Pope, Swift and Voltaire

Essay by anhtuyetsilk061College, UndergraduateA+, July 2008

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The eighteenth century is the century of Chaotic and Revolution rather than “the age of Enlightenment” as many cultural historians described. The Revolution in France, the Rococo style as well as the intellectual developments at this time marked the astounding point in human’s history. Lawrence in his book Culture and Values A Survey of the Humanities, said that "the literature of the eighteenth century was generally serious” (439) ; we talk about Pope with the trust in the human’s experience; we talk about Swift with his “savage indignation” toward men and we talk about Voltaire with his famous “freedom of thought”.

First, we talk about Pope with his belief in the human’s nature. He was an Augustans and his writing brought out many developing magnificent idea differed from those writers at that time. At that time, “The appeal of Neo-Classical literature was particularly strong in England” (430) and thus many writers at that time followed that Classical learning blindly.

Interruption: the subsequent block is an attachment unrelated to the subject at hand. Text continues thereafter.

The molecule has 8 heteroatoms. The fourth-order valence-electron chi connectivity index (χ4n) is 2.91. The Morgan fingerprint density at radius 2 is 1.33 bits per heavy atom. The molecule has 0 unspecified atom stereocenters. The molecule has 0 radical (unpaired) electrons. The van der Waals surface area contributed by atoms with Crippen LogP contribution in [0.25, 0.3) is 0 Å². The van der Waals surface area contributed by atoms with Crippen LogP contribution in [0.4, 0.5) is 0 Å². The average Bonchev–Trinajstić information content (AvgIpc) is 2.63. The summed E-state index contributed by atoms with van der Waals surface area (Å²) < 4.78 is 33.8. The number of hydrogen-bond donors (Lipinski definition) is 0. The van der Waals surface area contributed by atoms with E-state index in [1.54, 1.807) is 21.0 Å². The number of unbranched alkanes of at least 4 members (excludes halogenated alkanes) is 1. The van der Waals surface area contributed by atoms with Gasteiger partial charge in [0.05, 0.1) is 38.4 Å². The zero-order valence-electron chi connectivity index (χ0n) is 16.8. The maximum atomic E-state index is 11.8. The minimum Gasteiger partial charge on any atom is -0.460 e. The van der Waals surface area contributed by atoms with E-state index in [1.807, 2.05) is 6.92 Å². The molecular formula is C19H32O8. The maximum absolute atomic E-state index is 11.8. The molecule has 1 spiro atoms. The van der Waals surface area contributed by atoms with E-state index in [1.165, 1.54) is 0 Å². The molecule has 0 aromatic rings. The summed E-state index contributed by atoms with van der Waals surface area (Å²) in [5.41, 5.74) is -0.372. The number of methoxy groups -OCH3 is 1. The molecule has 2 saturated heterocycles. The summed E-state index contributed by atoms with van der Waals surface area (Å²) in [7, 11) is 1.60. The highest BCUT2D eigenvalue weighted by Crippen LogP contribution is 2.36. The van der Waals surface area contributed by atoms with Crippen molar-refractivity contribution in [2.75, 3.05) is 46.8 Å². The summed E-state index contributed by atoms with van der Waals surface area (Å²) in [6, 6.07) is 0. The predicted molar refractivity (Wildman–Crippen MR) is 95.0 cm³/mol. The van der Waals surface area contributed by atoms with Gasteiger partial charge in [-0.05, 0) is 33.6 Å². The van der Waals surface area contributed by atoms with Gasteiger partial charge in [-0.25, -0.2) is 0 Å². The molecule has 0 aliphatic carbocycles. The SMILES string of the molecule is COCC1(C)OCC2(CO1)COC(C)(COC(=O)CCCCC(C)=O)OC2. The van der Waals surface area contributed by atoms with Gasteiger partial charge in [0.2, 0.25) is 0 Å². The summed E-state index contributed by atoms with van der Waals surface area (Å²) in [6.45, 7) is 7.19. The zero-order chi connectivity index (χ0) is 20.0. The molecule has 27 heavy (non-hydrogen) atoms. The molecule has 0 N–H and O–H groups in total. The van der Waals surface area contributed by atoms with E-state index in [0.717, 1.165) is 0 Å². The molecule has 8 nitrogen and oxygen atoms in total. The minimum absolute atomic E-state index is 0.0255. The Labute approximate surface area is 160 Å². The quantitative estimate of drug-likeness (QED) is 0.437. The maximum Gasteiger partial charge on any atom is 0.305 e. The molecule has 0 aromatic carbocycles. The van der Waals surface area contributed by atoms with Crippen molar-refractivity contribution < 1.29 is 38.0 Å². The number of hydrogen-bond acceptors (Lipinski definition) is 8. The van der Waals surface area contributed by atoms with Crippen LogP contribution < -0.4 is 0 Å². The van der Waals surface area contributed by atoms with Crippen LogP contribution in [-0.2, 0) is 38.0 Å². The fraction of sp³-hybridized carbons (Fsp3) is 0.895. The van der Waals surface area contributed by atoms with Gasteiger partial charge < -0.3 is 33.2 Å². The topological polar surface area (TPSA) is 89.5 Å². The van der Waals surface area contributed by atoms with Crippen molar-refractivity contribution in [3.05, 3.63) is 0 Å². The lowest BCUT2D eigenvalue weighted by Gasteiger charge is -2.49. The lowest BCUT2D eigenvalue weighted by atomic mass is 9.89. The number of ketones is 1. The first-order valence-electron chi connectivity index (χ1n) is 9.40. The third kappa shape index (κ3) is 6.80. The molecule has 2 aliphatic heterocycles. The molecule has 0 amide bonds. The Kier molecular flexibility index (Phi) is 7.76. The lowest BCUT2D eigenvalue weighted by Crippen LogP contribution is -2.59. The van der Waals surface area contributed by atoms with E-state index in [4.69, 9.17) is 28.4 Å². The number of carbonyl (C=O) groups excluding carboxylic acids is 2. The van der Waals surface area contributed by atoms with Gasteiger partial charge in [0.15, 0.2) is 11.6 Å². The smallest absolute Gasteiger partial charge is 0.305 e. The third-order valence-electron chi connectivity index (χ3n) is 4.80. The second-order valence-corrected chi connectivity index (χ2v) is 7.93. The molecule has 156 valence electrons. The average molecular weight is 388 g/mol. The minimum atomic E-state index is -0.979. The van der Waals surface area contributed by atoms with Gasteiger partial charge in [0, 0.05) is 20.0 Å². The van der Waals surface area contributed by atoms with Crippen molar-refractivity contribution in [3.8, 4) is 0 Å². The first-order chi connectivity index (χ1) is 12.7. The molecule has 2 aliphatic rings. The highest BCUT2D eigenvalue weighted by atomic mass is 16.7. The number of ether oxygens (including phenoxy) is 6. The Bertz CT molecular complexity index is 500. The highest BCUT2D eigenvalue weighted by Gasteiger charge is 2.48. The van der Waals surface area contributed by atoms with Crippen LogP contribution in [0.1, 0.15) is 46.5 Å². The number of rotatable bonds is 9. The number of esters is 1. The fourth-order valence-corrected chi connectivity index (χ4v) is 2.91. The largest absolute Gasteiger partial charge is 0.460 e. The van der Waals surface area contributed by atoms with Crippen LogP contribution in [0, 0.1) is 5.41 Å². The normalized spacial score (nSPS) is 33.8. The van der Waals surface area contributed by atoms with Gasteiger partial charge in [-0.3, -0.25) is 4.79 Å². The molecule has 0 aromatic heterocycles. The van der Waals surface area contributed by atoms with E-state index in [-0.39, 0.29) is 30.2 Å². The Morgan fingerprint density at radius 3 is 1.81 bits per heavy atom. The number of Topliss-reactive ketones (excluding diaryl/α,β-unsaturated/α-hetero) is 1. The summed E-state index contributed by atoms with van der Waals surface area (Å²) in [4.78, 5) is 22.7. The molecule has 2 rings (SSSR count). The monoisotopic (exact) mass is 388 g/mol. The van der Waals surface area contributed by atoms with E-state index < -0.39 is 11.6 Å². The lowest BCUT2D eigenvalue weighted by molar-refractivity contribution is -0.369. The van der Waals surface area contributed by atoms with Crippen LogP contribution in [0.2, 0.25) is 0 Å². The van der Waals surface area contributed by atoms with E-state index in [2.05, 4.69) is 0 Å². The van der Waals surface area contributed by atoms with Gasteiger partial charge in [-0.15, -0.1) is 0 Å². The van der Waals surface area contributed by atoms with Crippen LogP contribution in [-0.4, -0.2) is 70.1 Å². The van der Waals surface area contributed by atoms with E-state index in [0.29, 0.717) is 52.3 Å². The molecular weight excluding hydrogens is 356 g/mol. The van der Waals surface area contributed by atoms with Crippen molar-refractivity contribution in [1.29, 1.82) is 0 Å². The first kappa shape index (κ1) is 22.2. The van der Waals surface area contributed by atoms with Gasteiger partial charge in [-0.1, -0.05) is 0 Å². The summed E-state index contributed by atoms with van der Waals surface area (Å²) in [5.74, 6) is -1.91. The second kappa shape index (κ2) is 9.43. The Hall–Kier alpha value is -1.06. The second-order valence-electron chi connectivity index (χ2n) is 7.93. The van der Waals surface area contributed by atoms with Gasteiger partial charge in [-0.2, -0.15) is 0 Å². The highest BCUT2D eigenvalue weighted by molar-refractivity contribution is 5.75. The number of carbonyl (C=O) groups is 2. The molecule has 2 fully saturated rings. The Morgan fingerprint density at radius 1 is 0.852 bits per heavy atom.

But not for Pope since “his awareness that the dry bones of the Classical learning needed to have life breathed into them” (431). Theory is theory since it is always difficult for the practical use. Theory is necessary for it is the frame of bone for us to live but it does not mean we are just be humans by the “theory”. Human being, as Pope said, need the nature: “not in the sense of the natural world but in the sense of that which is universal and unchanging in human experience” (431). He wanted to breath the life to the “dry bones” – the Old Learning. Time is changing, the society as well as the human’s value change also. The old Roman Nation is good, the ancient teaching is good, Classical learning is good but none of them...